Yes, I will talk about my faith regularly on this blog given that it’s a pretty important part of my life. And since not everyone comes to this blog for that reason, I have split out the faith section from everything else. The fact that I even talk about it, sounds exceedingly weird to a lot of my European friends. But let’s remember this:
Have nothing to do with foolish, ignorant controversies; you know that they breed quarrels. And the Lord’s servant must not be quarrelsome but kind to everyone, able to teach, patiently enduring evil, correcting his opponents with gentleness. God may perhaps grant them repentance leading to knowledge of the truth, and they may come to their senses and escape from the snare of the devil, after being captured by him to do his will. (2 Ti 2:23-26)
Consequently, rudeness or harsh accusations will not be tolerated. And we can differ on many peripheral subjects. My stance is that I do believe that the core of our faith is clearly expressed in the Nicene creed. Any topic can be debated, as long as it’s done respectfully.
Since the terrible events in Paris I have been reading all the various political posts and I have been saddened. I have been trying for days to figure out what and how to say something that has been weighing on my heart for a while now.
Right now a dozen or more governors have declared they will not be accepting Syrian refugees. I am not necessarily surprised that many of my non-Christian friends may praise this, but I am surprised about the amount of support it gets from believers in Jesus Christ in my network. So this is mainly directed at my fellow Christians. If you are not, you are more than welcome to read this, but note that this is not really directed at you. more »
As we have a 5 year old in our house again, I am reminded of the constant lessons we try to teach our children. One of those lessons is to be grateful for what we have. A lifestyle of focusing on what we don’t have, more often than not leads to a life filled with bitterness, strife and frustration. While an appreciation for the many blessings around us is a path to contentment with life in general.
And yet, many adults, including me, so quickly forget this life lesson we try to instill in our children. An example.
Last Sunday we confirmed a new lead pastor at our Church. My wife and I have been a part of this particular Body for quite a while and we were overjoyed that a long and painful chapter finally came to a close. We have a new pastor ! This is exciting news. He will for sure propel this Church to a new level, new initiatives, new heights. A new drive and vigor will permeate our Church and it will be the best thing ever ! After all, he is a great guy, caring, dynamic and an overall solid person. Or so I thought.
On this Easter Monday, for the US readers, the bunny has retreated to its unknown whereabouts, for the Belgians amongst us, the church bells have returned from Rome and for everyone, we’re stuffed with chocolate. And I would like to extend this season with just a couple of days and reflect on what Easter is all about.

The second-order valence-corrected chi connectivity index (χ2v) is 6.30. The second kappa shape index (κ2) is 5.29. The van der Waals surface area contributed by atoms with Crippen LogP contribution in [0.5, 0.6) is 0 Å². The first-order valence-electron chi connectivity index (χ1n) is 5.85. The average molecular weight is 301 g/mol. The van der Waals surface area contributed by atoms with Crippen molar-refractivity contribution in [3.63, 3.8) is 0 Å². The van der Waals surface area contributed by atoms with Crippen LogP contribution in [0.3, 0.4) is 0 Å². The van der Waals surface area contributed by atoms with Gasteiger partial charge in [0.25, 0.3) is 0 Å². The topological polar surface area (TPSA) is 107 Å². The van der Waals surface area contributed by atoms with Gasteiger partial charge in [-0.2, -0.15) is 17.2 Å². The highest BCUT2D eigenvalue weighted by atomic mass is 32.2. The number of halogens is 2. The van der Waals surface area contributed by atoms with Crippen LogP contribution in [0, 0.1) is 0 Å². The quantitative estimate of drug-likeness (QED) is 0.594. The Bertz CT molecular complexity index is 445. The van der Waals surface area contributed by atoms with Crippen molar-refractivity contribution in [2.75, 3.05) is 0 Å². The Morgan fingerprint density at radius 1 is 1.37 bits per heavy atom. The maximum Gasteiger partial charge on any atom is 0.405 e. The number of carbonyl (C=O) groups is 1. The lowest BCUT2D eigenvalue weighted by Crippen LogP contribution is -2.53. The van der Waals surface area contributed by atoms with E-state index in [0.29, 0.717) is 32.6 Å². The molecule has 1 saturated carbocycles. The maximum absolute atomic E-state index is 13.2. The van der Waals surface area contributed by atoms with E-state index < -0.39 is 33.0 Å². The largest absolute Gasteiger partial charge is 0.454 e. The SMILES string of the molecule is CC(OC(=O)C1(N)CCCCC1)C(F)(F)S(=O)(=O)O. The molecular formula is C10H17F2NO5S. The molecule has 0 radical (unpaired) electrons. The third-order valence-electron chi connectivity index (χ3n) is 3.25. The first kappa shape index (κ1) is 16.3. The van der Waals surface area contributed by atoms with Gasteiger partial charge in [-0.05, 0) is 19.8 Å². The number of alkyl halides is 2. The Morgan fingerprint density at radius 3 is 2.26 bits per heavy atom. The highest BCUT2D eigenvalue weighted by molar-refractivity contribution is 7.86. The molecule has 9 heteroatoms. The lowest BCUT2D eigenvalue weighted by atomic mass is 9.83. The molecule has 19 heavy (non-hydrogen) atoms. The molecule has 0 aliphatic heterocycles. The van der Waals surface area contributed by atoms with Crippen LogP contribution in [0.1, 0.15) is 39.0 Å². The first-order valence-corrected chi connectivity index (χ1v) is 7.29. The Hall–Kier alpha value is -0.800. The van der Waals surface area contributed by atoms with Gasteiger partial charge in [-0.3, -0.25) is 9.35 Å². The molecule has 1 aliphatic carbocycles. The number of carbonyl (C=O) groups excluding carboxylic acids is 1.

But first, I’ll admit. I have a problem with Easter.
Ah, the wonderful Christmas time. Decorations in the house, the smell of cookies and cakes, the music, the lights, the tree. The house seems to have a different atmosphere during this time of year when we commemorate the birth of our savior. God made flesh to take upon Him the sins of the world.
And as soon as January 1 comes around, we scramble to take it all down. The holiday season is over. Or is it ? What’s this thing called Epiphany all about ? And how does it tie in ?
Some of you have asked what’s going on. It’s been over a month since my last post and some have wondered whether I have disappeared from this planet.
No worries. No weird alien has decided to capture me and use me as their biological testbed. I have not given up technology permanently, nor has my internet been cut-off due to excessive data consumption.
Note here that what I am asking is not whether you love the worship style, or the teaching or the dress code, atmosphere, programs or even the senior pastor. I am also not asking whether you love going to church. I am asking whether you love your Church ?
The cat is out of the bag. And I’m writing about it, despite the backlash this may generate. Last Friday Dr. Jeffress of First Baptist of Dallas made a comment with regards to presidential candidate Mitt Romney and his membership of the Church of Latter Day Saints aka the Mormon Church. A mormon friend reached out to me with some questions, so I decided to publish my answers since I know there’s others struggling with this topic.
Can we consider Mormons as Christians, or is the LDS a cult ?
Don’t just go to Church. I’m serious. I’m telling you to not .. just.. go.. to church. I’m asking you if you belong in Church.
We all go places. We go visit others, we go to events, concerts or dinners. But going somewhere doesn’t mean you belong to the group you’re going to. Sounds obvious, but for the Christian going to Church, this should make us stop and think. We shouldn’t “go” to Church. But we do “belong” in Church. So what is the difference between going and belonging ? And why does it matter ?